Quantitative studies were carried out for stomatal ratio, stomatal index, vein islet number and palisade ratio from the laminar region and then the mean average values were calculated from different observations. The results are given in [Table 1]. Measurements of different tissues of leaf and stem were carried out, and the results are presented in the [Table 2] and [Table 3].
Table 1: Quantitative study of Basella alba leaf

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Table 2: Micrometric details of Basella alba stem

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Table 3: Micrometric details of Basella alba leaf

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Macerate of stem shows disintegrated tissues of polygonal epidermal cells with stomata in the surface view, fibers with pits, groups of fibers, abundant and clustered calcium oxalate crystals, parenchyma cells in groups and single, reticulate vessel, lignified helical and spiral xylem vessels. Macerate of the leaf shows disintegrated different tissues such as epidermal cells, stomata in the surface view, parenchyma cells in groups, abundant clustered calcium oxalate crystals, helical and spiral xylem vessels.

Physico-chemical analysis

Total ash and acid insoluble ash values give an idea about the earthy/silica matter present in the stem and leaves of the drug. The alcohol and water extractive values obtained were initially useful for knowing the quality of the drug. The 5% aqueous pH values showed it to be neutral, i.e., the drug is consumable. The results obtained were recorded in [Table 4] and [Table 5].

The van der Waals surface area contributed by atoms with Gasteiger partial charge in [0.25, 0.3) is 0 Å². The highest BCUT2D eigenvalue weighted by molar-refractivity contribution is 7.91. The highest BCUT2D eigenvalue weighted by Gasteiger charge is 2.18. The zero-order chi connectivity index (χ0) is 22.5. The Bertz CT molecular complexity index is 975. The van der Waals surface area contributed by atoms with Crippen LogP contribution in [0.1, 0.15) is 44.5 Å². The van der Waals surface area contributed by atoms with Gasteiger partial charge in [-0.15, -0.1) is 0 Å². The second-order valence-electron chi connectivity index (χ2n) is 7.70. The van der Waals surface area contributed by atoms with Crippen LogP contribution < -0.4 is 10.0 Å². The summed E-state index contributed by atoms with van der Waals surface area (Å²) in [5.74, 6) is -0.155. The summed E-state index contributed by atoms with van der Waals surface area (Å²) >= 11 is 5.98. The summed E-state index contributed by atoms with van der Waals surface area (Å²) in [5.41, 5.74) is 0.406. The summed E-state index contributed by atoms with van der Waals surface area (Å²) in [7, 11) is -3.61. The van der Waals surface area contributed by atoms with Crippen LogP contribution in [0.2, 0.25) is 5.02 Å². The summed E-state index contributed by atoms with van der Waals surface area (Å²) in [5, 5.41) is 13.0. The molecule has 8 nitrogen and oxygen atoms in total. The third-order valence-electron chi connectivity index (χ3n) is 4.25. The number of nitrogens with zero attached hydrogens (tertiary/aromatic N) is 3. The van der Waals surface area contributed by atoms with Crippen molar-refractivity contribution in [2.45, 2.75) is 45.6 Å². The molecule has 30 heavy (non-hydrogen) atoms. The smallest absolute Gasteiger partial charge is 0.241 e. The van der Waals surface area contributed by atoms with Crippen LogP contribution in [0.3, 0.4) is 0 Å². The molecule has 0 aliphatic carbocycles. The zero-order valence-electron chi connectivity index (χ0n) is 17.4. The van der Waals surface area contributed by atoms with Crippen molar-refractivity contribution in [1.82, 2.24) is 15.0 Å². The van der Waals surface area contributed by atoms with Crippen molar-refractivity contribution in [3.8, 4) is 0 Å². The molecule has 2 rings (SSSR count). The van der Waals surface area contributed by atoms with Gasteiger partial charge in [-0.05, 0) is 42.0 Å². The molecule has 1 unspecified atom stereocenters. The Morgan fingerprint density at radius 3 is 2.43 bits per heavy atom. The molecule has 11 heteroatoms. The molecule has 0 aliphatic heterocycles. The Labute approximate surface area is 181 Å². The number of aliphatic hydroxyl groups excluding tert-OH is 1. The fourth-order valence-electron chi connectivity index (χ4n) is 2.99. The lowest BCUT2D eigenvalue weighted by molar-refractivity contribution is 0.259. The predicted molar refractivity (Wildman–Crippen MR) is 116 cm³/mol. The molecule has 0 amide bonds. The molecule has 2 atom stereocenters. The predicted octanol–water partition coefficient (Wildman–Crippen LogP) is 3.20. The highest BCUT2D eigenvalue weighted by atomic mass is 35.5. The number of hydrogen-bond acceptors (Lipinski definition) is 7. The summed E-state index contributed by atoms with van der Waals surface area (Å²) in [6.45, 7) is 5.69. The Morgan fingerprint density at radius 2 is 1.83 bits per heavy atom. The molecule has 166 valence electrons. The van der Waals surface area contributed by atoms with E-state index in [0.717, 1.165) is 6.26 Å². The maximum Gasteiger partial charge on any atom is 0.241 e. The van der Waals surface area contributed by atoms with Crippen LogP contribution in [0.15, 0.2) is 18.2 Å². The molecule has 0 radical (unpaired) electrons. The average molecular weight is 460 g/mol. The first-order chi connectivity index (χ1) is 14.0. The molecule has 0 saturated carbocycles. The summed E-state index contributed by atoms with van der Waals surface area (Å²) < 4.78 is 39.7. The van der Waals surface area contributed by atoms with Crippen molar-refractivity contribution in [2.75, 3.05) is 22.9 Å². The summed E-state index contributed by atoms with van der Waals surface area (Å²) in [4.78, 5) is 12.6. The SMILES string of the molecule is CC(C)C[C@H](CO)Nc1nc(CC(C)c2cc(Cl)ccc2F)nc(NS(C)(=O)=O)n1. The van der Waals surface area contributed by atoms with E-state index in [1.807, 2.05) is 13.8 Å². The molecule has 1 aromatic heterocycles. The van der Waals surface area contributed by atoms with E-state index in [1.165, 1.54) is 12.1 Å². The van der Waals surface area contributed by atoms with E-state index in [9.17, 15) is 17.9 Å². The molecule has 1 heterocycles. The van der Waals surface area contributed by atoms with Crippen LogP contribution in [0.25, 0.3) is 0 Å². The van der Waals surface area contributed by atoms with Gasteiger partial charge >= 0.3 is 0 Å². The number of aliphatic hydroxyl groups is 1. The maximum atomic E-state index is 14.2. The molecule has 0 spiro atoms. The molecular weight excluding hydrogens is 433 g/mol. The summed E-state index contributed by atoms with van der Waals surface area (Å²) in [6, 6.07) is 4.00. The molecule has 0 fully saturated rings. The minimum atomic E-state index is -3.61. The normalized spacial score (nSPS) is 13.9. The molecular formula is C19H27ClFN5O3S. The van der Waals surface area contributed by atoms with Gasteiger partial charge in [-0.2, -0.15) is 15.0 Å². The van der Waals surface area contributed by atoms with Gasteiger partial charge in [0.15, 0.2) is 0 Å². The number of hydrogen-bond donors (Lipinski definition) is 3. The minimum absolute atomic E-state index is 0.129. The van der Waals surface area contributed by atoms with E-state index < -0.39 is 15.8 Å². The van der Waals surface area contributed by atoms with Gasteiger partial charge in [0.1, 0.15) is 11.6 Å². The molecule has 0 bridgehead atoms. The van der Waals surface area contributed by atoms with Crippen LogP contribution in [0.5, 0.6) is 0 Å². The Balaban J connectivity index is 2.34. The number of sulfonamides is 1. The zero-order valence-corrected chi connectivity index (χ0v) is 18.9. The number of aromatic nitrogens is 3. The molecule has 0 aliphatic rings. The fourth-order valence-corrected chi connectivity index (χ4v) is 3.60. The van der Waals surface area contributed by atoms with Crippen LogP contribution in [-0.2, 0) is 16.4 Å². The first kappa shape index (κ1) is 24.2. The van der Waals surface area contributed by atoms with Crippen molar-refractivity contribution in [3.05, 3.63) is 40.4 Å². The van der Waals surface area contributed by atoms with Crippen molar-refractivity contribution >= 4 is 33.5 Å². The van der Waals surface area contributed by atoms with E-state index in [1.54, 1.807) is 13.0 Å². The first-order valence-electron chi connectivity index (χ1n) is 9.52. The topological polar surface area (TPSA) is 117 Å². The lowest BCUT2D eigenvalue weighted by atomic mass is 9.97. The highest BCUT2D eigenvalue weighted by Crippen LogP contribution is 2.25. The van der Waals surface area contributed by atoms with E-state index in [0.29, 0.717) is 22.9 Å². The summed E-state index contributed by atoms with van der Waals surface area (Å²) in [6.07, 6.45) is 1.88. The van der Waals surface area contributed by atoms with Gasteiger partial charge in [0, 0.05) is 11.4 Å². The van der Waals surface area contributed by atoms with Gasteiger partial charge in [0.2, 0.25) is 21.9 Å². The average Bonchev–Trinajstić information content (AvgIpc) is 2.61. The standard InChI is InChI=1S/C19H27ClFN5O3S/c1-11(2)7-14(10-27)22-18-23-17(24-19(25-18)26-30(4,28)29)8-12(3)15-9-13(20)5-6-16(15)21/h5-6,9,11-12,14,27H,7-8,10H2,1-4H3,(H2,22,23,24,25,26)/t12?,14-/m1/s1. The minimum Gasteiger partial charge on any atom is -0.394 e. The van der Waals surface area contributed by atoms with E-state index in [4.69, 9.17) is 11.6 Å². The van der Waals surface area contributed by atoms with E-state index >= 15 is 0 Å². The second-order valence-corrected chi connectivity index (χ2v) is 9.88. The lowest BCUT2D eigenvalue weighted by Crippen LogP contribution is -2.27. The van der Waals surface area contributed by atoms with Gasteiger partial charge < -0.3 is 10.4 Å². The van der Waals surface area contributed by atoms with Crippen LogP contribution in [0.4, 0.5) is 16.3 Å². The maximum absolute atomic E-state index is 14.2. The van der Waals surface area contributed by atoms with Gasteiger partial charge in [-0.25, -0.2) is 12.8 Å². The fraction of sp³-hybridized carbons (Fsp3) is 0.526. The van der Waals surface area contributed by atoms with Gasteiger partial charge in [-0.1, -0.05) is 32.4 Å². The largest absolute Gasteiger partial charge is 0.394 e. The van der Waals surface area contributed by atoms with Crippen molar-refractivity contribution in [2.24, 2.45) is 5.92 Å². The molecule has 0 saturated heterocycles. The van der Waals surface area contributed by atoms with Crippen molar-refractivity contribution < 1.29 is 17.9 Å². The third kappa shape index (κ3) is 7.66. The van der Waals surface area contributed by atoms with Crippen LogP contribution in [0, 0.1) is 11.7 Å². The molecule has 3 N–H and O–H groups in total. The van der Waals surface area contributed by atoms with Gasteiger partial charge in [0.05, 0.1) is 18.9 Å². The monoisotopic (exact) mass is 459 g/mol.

Table 4: Physicochemical parameters

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Table 5: Extractive values by Soxhlet extraction

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Preliminary phytochemical analysis

Preliminary phytochemical screening revealed the presence of alkaloids, carbohydrates, phenols, proteins, tannins, starch etc., and the results obtained were recorded in [Table 6].
Table 6: Preliminary phytochemical tests for different extracts of Basella alba leaf

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Thin layer chromatography

TLC studies were performed for the development of characteristic finger print profile for different extracts. The powdered drug (2 g in 25 ml) was extracted with different solvents such as petroleum ether, chloroform and methanol at room temperature. These extracts were used to establish the TLC fingerprints by using different solvent systems on trial and error basis such as Toluene: Hexane: Ethyl acetate - 6:3.5:0.5 for petroleum ether extracts [Figure 5]a,[Figure 5]b,[Figure 5]c,[Figure 5]d, Toluene: Ethyl acetate: Chloroform - 6:3.5:0.5 for chloroform extracts [Figure 5]e,[Figure 5]f,[Figure 5]g,[Figure 5]h and Ethyl acetate: Methanol: Water - 7.7:1.5:0.8 for methanol extracts of both stem and leaves [Figure 5]i,[Figure 5]j,[Figure 5]k,[Figure 5]l. After developing, the plates were dried under room temperature for 5-10 minutes and observed under UV-254 and sprayed with Anisaldehyde-H2 SO4 reagent. Photographs were taken and the Rf values are recorded in [Table 7]. The Rf values obtained are invariable for the studied extracts with the solvent systems used, hence any change in these is an indicative of adulteration of the drug. These TLC finger prints may be used as standard parameter during the standardization of the drug upodikaā.